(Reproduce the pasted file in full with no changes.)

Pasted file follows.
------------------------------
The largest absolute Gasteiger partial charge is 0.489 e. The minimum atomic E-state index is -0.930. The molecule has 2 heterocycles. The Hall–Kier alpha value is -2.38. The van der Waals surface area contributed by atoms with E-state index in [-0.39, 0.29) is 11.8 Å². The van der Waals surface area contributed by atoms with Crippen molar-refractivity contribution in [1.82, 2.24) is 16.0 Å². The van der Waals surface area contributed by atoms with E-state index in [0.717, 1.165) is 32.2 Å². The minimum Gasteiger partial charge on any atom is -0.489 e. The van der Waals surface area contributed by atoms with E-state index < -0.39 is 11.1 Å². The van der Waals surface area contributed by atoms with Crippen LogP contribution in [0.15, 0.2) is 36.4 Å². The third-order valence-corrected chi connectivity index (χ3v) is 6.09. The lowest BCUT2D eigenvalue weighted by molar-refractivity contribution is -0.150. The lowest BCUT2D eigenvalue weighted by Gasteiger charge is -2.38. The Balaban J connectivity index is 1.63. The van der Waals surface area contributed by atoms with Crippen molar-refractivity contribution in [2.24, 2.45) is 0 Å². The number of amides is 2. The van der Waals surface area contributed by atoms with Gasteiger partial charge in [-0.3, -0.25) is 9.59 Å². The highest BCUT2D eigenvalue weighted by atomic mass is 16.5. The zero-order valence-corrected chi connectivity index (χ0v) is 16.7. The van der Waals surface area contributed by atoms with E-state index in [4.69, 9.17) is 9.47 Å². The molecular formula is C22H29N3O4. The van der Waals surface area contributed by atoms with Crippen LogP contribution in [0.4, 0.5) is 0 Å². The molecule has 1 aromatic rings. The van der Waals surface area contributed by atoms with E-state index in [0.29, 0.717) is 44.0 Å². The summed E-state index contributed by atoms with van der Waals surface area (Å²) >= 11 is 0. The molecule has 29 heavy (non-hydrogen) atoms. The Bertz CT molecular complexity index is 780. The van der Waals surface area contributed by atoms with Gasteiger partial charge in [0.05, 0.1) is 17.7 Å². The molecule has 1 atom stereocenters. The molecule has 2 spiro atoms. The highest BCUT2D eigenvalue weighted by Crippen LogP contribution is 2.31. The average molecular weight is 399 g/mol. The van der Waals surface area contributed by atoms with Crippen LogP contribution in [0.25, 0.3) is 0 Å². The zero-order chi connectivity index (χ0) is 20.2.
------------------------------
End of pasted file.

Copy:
The largest absolute Gasteiger partial charge is 0.489 e. The minimum atomic E-state index is -0.930. The molecule has 2 heterocycles. The Hall–Kier alpha value is -2.38. The van der Waals surface area contributed by atoms with E-state index in [-0.39, 0.29) is 11.8 Å². The van der Waals surface area contributed by atoms with Crippen molar-refractivity contribution in [1.82, 2.24) is 16.0 Å². The van der Waals surface area contributed by atoms with E-state index in [0.717, 1.165) is 32.2 Å². The minimum Gasteiger partial charge on any atom is -0.489 e. The van der Waals surface area contributed by atoms with E-state index < -0.39 is 11.1 Å². The van der Waals surface area contributed by atoms with Crippen LogP contribution in [0.15, 0.2) is 36.4 Å². The third-order valence-corrected chi connectivity index (χ3v) is 6.09. The lowest BCUT2D eigenvalue weighted by molar-refractivity contribution is -0.150. The lowest BCUT2D eigenvalue weighted by Gasteiger charge is -2.38. The Balaban J connectivity index is 1.63. The van der Waals surface area contributed by atoms with Crippen molar-refractivity contribution in [2.24, 2.45) is 0 Å². The number of amides is 2. The van der Waals surface area contributed by atoms with Gasteiger partial charge in [-0.3, -0.25) is 9.59 Å². The highest BCUT2D eigenvalue weighted by atomic mass is 16.5. The zero-order valence-corrected chi connectivity index (χ0v) is 16.7. The van der Waals surface area contributed by atoms with E-state index in [4.69, 9.17) is 9.47 Å². The molecular formula is C22H29N3O4. The van der Waals surface area contributed by atoms with Crippen LogP contribution in [0.4, 0.5) is 0 Å². The molecule has 1 aromatic rings. The van der Waals surface area contributed by atoms with E-state index in [0.29, 0.717) is 44.0 Å². The summed E-state index contributed by atoms with van der Waals surface area (Å²) >= 11 is 0. The molecule has 29 heavy (non-hydrogen) atoms. The Bertz CT molecular complexity index is 780. The van der Waals surface area contributed by atoms with Gasteiger partial charge in [0.05, 0.1) is 17.7 Å². The molecule has 1 atom stereocenters. The molecule has 2 spiro atoms. The highest BCUT2D eigenvalue weighted by Crippen LogP contribution is 2.31. The average molecular weight is 399 g/mol. The van der Waals surface area contributed by atoms with Crippen LogP contribution in [0.25, 0.3) is 0 Å². The zero-order chi connectivity index (χ0) is 20.2.